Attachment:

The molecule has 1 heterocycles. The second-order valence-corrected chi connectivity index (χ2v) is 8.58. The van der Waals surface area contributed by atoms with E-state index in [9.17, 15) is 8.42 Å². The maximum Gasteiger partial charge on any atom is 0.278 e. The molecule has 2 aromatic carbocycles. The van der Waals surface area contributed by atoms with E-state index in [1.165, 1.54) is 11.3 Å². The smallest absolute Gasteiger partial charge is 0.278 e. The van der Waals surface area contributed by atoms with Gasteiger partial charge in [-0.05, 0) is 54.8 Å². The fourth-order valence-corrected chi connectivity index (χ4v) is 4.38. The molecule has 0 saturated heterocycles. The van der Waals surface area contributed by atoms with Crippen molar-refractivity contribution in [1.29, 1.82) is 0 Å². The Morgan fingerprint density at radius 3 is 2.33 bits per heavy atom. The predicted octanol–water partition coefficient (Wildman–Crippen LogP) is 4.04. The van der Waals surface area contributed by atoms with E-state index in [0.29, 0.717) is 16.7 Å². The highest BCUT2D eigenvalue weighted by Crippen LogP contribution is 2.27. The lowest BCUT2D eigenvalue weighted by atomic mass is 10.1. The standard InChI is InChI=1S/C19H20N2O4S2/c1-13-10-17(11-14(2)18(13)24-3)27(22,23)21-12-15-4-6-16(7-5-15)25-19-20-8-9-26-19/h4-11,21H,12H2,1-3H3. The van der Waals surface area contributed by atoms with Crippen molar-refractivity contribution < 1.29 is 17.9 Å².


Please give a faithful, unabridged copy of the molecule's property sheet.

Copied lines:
The molecule has 1 heterocycles. The second-order valence-corrected chi connectivity index (χ2v) is 8.58. The van der Waals surface area contributed by atoms with E-state index in [9.17, 15) is 8.42 Å². The maximum Gasteiger partial charge on any atom is 0.278 e. The molecule has 2 aromatic carbocycles. The van der Waals surface area contributed by atoms with E-state index in [1.165, 1.54) is 11.3 Å². The smallest absolute Gasteiger partial charge is 0.278 e. The van der Waals surface area contributed by atoms with Gasteiger partial charge in [-0.05, 0) is 54.8 Å². The fourth-order valence-corrected chi connectivity index (χ4v) is 4.38. The molecule has 0 saturated heterocycles. The van der Waals surface area contributed by atoms with Crippen molar-refractivity contribution in [1.29, 1.82) is 0 Å². The Morgan fingerprint density at radius 3 is 2.33 bits per heavy atom. The predicted octanol–water partition coefficient (Wildman–Crippen LogP) is 4.04. The van der Waals surface area contributed by atoms with E-state index in [0.29, 0.717) is 16.7 Å². The highest BCUT2D eigenvalue weighted by Crippen LogP contribution is 2.27. The lowest BCUT2D eigenvalue weighted by atomic mass is 10.1. The standard InChI is InChI=1S/C19H20N2O4S2/c1-13-10-17(11-14(2)18(13)24-3)27(22,23)21-12-15-4-6-16(7-5-15)25-19-20-8-9-26-19/h4-11,21H,12H2,1-3H3. The van der Waals surface area contributed by atoms with Crippen molar-refractivity contribution < 1.29 is 17.9 Å².